- Small failures are better than large failures, shorter Sprints help.
- If you are using Agile Engineering practices such as TDD, you should probably be able to do Sprints that are 1 week in length or less.
- 2-Week-long Sprints are most common for IT and software product development.
- Most Scrum trainers and coaches recommend Sprints to be 1 or 2 weeks long.
- Teams go through the stages of team development (forming, storming, norming and performing) in fewer Sprints if the Sprints are shorter. E.g. 5 Sprints if they’re 1 week long, but 20 Sprints if they’re 4 weeks long.
- If your team has trouble finishing all the work they plan for a Sprint, make the Sprint shorter.
- Every Sprint should be the same length for a given team so don’t let your Sprints get longer just to “get everything done”.
- Experiment with extremely short Sprints to see what is possible: 1-day long, for example.
- If you are doing a project with a fixed release date/end date, then make sure you have at least 6 Sprints to allow for sufficient feedback cycles. More is generally better which means shorter Sprint lengths.
- If you are working on a product, consider Sprints that allow you to release minor updates more frequently than your main competitors.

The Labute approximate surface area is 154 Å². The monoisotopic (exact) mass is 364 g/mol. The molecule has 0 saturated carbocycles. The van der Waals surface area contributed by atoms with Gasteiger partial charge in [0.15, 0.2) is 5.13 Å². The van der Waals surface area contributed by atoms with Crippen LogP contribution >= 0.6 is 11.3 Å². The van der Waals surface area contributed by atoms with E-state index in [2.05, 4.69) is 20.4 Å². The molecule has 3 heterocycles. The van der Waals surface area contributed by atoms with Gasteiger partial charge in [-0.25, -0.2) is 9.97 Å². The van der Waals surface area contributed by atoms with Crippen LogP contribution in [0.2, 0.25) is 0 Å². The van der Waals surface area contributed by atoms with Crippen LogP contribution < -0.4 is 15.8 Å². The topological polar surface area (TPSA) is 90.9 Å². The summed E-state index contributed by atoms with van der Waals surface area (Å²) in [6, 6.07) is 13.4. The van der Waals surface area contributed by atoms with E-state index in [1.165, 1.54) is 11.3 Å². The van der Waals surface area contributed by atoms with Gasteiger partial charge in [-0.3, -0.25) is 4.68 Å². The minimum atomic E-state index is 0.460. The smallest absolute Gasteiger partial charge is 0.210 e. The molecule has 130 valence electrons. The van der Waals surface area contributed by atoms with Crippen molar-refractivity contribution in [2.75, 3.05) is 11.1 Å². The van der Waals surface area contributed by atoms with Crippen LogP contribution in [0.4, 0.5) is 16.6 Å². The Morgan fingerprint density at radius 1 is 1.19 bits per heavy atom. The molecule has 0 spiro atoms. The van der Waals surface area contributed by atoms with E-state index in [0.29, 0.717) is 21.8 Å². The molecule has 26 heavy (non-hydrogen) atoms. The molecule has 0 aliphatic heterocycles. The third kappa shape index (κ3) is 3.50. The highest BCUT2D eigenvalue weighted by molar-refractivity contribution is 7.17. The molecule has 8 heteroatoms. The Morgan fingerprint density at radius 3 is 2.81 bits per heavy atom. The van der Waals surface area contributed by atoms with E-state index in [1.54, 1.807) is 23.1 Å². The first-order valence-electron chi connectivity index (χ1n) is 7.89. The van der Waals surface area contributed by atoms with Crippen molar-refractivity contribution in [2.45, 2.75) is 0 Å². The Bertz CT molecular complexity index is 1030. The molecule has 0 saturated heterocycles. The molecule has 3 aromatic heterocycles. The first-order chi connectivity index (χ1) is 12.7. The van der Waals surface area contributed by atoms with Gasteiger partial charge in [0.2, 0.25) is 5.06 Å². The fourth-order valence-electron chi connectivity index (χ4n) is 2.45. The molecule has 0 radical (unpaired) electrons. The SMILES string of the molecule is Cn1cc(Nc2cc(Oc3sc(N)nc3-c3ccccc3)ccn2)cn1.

- Sprints need to be long enough that Sprint Planning, Review and Retrospective can be meaningful. A 1-day Sprint would allow a maximum of 24 minutes for Sprint Planning, 12 minutes for Review and Retrospective each.
- When a team is new, shorter Sprints help the team learn its capacity faster.
Author’s Note: this is one of those articles where I thought of the title first and then worked to make the article meet the promise of the title. It was tough to think of 21 different ways to look at Sprint length. If you have any suggestions for items to add, please let me know in the comments (and feel free to link to articles you have written on the topic). – Mishkin.